Overall food rating (meal of March  2011): 8/10 Very Good  for what I am accustomed to at comparable restaurants/dining level
Overall service rating: 8/10 Down to earth, professional
Décor: 8/10   Elegant , romantic, high celilings, large glass windows
IMPORTANT: ‘Overall food rating’ HAS NOTHING TO DO with the arithmetic calculation
of all dishes. It is my personal subjective rating of the overall food performance 
on the specif meal I am sampling  only. Sometimes, if the meal comprises of courses
that went far beyond the cooking level expected in the league in which it is competing


The following is the report of the 1st dinner there on Thurs April 21st, 2011 20:30

A quick detour in  the Laurentians with my sweet half, this time in Val David (slightly over 1hr drive north of  Montreal).

A quick word about bistros (and to some extent, restaurants in general): It is quite a challenge for me to review bistros. There is always that fear of reviewing ‘just another standard bistro’ with the usual braised meats, tartare and so on. As I was saying recently to my wife: ”there is an easy way to get away with a 10..simply serve some tasty bone marrow on a fresh piece of  bread, a tasty risotto, some rib eye steak, anything that roams in the safe lanes“. She reassured me with a simple ‘Yep, but what matters to you, anyway, are those who manage to do it  better‘. Indeed, Jannice is right and I find motivation only in that little touch that set some cooks apart. Take what Chef Bernard Pacaud cooked on my recent  lunch at 3-star Michelin L’Ambroisie (you can find that review on my newly launched 3-star Michelin dedicated web site), for ie:  it was insanely expensive, but how many times in our short life shall we run into such remarkable explosion of talent in a plate? Food is food indeed, but I had either the choice of keep cooking at home (which I prefer over eating at the table of an ordinary Chef. Why should I eat an ordinary cuisine…when most of us cook way better) or giving a try to Chefs which cuisine has some reference to bring (the latest is what matters to me. Make that tartare that has been replicated a thousand times, but make it better!). I will sacrifice my time only for bistros I believe do stand out enough (read: better work of the deliciousness of the food/ I do  mind sampling that 1000th duck magret if it can …stand out!! )  to worth my time as it was the case with my current top bistros in our province: Au cinquième péché, Kitchen Galerie, Bistro Cocagne

Les Zebres: this is a restaurant of the  Laurentians which cuisine has long been praised for its superior cooking. This is my first time at Les Zebres. From what I gathered, before going there, it is a Modern French bistro with an International influence (Mediterranean, Oriental touches). I seized the opportunity of a short romantic escapade to drop by.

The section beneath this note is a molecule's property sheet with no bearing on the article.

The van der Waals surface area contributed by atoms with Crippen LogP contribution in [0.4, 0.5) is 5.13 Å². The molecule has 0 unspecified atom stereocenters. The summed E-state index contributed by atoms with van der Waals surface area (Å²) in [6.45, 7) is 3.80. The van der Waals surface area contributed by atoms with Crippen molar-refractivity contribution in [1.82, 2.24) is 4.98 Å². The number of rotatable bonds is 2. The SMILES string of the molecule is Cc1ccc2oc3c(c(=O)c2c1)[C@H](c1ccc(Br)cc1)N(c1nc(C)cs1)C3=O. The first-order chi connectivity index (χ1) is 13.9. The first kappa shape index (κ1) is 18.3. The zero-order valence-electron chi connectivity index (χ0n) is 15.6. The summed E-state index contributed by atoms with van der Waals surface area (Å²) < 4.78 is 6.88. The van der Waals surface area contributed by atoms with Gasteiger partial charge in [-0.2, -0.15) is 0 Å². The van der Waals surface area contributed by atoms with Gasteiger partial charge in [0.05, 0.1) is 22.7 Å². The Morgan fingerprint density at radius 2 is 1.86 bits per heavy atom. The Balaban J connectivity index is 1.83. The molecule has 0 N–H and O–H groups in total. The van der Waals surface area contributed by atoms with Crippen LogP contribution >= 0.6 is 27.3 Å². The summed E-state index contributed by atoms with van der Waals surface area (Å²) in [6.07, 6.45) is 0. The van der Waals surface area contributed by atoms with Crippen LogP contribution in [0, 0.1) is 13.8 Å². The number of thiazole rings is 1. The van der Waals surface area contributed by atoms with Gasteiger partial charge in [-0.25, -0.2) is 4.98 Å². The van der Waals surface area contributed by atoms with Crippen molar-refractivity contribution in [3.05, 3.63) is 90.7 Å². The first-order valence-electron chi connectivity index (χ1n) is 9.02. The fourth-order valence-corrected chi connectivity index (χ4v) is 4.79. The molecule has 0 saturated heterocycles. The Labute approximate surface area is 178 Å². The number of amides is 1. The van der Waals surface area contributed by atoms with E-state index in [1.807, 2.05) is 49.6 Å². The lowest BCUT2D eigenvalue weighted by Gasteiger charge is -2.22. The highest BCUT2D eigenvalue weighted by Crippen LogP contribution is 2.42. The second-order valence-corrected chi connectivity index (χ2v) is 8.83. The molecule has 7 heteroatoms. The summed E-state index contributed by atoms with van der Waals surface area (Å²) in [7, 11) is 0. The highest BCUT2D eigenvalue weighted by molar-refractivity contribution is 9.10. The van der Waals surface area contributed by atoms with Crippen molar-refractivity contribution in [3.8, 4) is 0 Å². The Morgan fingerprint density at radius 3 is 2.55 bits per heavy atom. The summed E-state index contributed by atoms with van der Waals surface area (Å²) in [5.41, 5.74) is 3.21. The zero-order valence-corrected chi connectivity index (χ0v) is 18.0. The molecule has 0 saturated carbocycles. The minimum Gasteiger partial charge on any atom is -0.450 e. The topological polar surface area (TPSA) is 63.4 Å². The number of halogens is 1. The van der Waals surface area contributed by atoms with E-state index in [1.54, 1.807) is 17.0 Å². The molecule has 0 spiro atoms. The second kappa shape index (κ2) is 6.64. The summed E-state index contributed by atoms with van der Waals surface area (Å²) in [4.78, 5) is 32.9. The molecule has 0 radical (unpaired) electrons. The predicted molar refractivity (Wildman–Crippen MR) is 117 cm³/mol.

On top of the usual starters, main courses and desserts, they have a tapas menu and they are  flexible in terms of various dining possibilities: take-out, tasting menu from the tapas, tasting menu out of  the standard menu as well.

Foie gras confit au torchon, gelé de Sauternes, pain aux pommes et rhubarbe, salade de serres de Jardi pousses de Ste Adèle: the more I make  foie gras au torchon at home, the more I enjoy sampling it at restaurants. I guess it’s just for the fun to see how far those chefs can push it in perfecting  the texture, the taste, the consistency, the technique. Here, the foie au torchon I ordered went through some great preparation: nicely deveined, well poached and rested in timely delays. It tasted great too and was of stellar quality (10/10). Accompaniments to foie gras do usually not  catch my attention since a simple piece of superb fresh bread suffices for me, but they generously added some apple/rhubarb bread (simple but good bread + the apple/rhubarb taste pairs well, indeed, with the foie) and a salad of various greens (you should not miss a salad at such level of dining, indeed, but a salad that sets the bar is quite an achievement that only a tastebud can understand. This one was a stunning salad like I have rarely enjoyed at any kind of restaurants (Michelin-star, Non Michelin-star, etc; a 10/10 mark for the salad would be accurate). My only quibble is about the tiny dices  of  ‘Sauternes’ wine jelly: they need to be more flavorsome (perhaps something around the sweet/sour theme would make an adequate flavorful jelly to pair with the foie au torchon if you insist on jellies. I don’t). Overall a 9 over 10 (Excellent. There’s nothing as ideal as a foie gras au torchon, where the final product is as great as the skills, the care, the qualitative selection in the ingredients to seize the presence — or absence — or a raw talent behind it.).

Worth trying: Finally found the drink to match with foie gras au torchon: Brut Cava mousseux Parés Baltà. It was not paired to the foie gras, but I still had some left once the foie gras arrived at our table, and the accidental pairing knocked out all well known pairings to foie gras of torchon that I know.  Worth trying with a successful foie gras au torchon (fresh, enjoyably creamy lightness in mouth with fruity notes of pear and orange 
Brut Cava mousseux Parés Baltà, Spain
Code SAQ : 10896365  (16,60$)

Followed by:

Velouté de champignons –  This velouté of Chef Jason Bowmer’s  was a  demonstration of rich and delicious balanced flavors. An excellent velouté.